Some people grace the world with their music. Others with their wisdom. Others with their words. Others with their ability to exercise judgment. Others with their uncanny knack for influence and persuasion. Others through the quiet but profound effect of their encouragement. Others by their patient but persistent way of helping others learn. I could go on and on.

The point is, everyone has something this world needs. What is that something for you? 

If you will take pains to clarify what that thing is, and then devote your energies and priorities to actively and intentionally practicing that thing over time—specifically over 10,000 hours of time—you will arrive at the world-class level (whatever “world-class” happens to mean for your gift).

So I appeal to you to discover your giftedness, and then practice it—whether you get paid to do it or not. Naturally, if you can get paid to do it, so much the better. But please don’t leave the gift on the shelf just because there doesn’t seem to be any money in it.

You may protest, “Bill, I don’t have the discipline to do anything for 10,000 hours.” But I insist that you do, because giftedness is not about discipline, it’s about motivation. When you’re doing something that genuinely motivates you, “discipline” isn’t really a problem. Oh yes, laziness, distractions, and simple lack of character will come into play.

But in my experience, when someone is really leaning into their giftedness, doing so has a way of focusing their energy such that they have neither the time nor the interest in getting sidetracked.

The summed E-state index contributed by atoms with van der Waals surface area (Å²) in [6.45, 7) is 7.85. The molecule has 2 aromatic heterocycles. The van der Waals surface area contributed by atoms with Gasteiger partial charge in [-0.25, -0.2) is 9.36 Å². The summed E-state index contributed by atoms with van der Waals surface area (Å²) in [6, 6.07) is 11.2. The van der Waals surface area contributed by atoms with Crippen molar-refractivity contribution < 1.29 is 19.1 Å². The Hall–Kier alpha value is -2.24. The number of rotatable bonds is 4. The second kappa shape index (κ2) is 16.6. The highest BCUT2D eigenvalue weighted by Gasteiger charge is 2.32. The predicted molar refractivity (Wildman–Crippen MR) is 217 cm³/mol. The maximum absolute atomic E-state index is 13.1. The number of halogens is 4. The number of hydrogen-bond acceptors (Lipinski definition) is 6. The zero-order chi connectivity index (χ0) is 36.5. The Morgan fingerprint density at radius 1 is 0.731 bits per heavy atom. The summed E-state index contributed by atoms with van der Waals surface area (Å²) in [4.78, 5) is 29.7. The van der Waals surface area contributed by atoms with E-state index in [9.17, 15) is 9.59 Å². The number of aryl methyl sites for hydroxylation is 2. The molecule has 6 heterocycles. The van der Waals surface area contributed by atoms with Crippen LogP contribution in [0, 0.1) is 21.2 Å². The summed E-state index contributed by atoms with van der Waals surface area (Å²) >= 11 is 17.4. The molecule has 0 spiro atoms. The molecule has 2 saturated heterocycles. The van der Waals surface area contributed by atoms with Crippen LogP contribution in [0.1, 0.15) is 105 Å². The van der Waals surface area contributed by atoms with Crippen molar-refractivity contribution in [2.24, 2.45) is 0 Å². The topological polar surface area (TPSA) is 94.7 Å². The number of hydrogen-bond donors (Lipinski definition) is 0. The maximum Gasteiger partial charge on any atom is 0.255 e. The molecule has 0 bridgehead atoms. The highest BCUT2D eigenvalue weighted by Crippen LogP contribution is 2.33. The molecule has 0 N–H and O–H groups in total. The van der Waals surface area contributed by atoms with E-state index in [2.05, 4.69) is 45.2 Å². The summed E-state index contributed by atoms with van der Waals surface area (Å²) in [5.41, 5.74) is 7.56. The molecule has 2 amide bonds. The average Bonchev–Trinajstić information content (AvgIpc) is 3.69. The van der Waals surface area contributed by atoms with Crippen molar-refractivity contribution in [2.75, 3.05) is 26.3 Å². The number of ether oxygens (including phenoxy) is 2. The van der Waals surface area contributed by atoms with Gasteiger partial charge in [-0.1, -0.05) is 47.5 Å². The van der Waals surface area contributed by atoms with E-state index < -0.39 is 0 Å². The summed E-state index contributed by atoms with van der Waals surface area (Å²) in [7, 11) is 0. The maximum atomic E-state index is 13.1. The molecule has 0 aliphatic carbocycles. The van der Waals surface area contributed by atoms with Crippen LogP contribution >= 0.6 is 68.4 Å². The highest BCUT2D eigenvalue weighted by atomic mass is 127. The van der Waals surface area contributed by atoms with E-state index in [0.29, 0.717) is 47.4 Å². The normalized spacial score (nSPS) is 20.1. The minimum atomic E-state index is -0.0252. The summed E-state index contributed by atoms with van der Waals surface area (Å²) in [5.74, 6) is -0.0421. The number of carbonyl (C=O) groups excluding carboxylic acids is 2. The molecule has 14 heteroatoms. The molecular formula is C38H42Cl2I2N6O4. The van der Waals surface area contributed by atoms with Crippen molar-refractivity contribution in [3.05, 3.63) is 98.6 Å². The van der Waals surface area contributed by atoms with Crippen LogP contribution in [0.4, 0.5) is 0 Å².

In the end, it all comes down to what you choose to focus your life on and pour your energy into. You’re going to spend 10,000 hours on something. Wouldn’t you rather focus that time and energy on something intentional, something that fits you, and something that will end up making a world-class contribution?

Believe it or not, the rest of us are longing for you to do that, because we desperately need what you have to offer. Trust me, it's right there inside of you. And like the soaring, triumphant blast of the trumpet at the crescendo of a symphony, we can hardly wait for you to express it!


Headline photo © 2010 by Bob Baker
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If you’d like to learn more about Dr. Brittany Hendricks, visit her websites at BrittanyHendricks.com and TrumpetPedagogyProject.com.


Question: What illustrations of the 10,000 Hour Rule can you share with the rest of us?